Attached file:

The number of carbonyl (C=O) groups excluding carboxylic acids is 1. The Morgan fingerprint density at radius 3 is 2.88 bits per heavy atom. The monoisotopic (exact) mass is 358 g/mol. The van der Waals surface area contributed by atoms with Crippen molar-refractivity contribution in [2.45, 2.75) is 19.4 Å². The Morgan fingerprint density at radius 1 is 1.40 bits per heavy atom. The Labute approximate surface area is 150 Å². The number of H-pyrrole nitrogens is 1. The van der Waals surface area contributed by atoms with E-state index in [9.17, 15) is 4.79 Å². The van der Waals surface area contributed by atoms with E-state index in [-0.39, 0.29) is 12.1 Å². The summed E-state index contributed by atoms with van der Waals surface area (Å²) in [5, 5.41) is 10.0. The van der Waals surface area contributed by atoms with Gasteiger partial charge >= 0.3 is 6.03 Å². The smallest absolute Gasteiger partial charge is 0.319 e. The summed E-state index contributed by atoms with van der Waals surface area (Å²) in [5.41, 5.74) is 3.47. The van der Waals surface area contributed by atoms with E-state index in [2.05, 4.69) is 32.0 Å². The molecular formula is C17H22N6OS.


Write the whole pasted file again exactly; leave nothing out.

The number of carbonyl (C=O) groups excluding carboxylic acids is 1. The Morgan fingerprint density at radius 3 is 2.88 bits per heavy atom. The monoisotopic (exact) mass is 358 g/mol. The van der Waals surface area contributed by atoms with Crippen molar-refractivity contribution in [2.45, 2.75) is 19.4 Å². The Morgan fingerprint density at radius 1 is 1.40 bits per heavy atom. The Labute approximate surface area is 150 Å². The number of H-pyrrole nitrogens is 1. The van der Waals surface area contributed by atoms with E-state index in [9.17, 15) is 4.79 Å². The van der Waals surface area contributed by atoms with E-state index in [-0.39, 0.29) is 12.1 Å². The summed E-state index contributed by atoms with van der Waals surface area (Å²) in [5, 5.41) is 10.0. The van der Waals surface area contributed by atoms with Gasteiger partial charge >= 0.3 is 6.03 Å². The smallest absolute Gasteiger partial charge is 0.319 e. The summed E-state index contributed by atoms with van der Waals surface area (Å²) in [5.41, 5.74) is 3.47. The van der Waals surface area contributed by atoms with E-state index in [2.05, 4.69) is 32.0 Å². The molecular formula is C17H22N6OS.